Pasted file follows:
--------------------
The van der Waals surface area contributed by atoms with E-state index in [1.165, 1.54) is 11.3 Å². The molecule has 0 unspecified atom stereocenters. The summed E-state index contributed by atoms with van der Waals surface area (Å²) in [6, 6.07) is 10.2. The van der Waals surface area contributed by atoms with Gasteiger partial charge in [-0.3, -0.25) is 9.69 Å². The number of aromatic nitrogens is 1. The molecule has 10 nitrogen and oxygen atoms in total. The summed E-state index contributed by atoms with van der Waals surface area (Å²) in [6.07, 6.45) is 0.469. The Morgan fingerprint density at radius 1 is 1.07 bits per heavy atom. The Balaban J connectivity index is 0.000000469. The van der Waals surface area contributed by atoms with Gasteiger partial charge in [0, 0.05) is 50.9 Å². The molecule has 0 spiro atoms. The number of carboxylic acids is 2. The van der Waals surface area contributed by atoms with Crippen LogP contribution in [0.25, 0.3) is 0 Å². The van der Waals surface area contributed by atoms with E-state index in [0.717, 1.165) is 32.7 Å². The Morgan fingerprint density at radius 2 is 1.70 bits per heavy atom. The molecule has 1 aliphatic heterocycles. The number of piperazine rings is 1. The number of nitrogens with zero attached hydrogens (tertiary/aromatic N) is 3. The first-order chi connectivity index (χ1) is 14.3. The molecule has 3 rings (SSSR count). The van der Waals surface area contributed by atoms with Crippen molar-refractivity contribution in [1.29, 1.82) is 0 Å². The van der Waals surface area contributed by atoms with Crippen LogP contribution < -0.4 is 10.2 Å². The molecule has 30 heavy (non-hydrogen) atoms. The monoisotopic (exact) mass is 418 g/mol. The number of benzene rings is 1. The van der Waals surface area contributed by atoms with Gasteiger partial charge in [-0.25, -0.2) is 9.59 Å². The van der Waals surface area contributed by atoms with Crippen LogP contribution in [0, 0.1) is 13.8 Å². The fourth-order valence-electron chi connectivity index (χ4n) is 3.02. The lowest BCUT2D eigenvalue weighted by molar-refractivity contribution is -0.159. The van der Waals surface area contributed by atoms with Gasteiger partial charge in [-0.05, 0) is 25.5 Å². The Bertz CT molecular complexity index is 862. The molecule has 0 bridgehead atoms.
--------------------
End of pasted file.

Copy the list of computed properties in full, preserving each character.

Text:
The van der Waals surface area contributed by atoms with E-state index in [1.165, 1.54) is 11.3 Å². The molecule has 0 unspecified atom stereocenters. The summed E-state index contributed by atoms with van der Waals surface area (Å²) in [6, 6.07) is 10.2. The van der Waals surface area contributed by atoms with Gasteiger partial charge in [-0.3, -0.25) is 9.69 Å². The number of aromatic nitrogens is 1. The molecule has 10 nitrogen and oxygen atoms in total. The summed E-state index contributed by atoms with van der Waals surface area (Å²) in [6.07, 6.45) is 0.469. The Morgan fingerprint density at radius 1 is 1.07 bits per heavy atom. The Balaban J connectivity index is 0.000000469. The van der Waals surface area contributed by atoms with Gasteiger partial charge in [0, 0.05) is 50.9 Å². The molecule has 0 spiro atoms. The number of carboxylic acids is 2. The van der Waals surface area contributed by atoms with Crippen LogP contribution in [0.25, 0.3) is 0 Å². The van der Waals surface area contributed by atoms with E-state index in [0.717, 1.165) is 32.7 Å². The Morgan fingerprint density at radius 2 is 1.70 bits per heavy atom. The molecule has 1 aliphatic heterocycles. The number of piperazine rings is 1. The number of nitrogens with zero attached hydrogens (tertiary/aromatic N) is 3. The first-order chi connectivity index (χ1) is 14.3. The molecule has 3 rings (SSSR count). The van der Waals surface area contributed by atoms with Crippen molar-refractivity contribution in [1.29, 1.82) is 0 Å². The van der Waals surface area contributed by atoms with Crippen LogP contribution < -0.4 is 10.2 Å². The molecule has 30 heavy (non-hydrogen) atoms. The monoisotopic (exact) mass is 418 g/mol. The number of benzene rings is 1. The van der Waals surface area contributed by atoms with Gasteiger partial charge in [-0.25, -0.2) is 9.59 Å². The van der Waals surface area contributed by atoms with Crippen LogP contribution in [0, 0.1) is 13.8 Å². The fourth-order valence-electron chi connectivity index (χ4n) is 3.02. The lowest BCUT2D eigenvalue weighted by molar-refractivity contribution is -0.159. The van der Waals surface area contributed by atoms with Gasteiger partial charge in [-0.05, 0) is 25.5 Å². The Bertz CT molecular complexity index is 862. The molecule has 0 bridgehead atoms.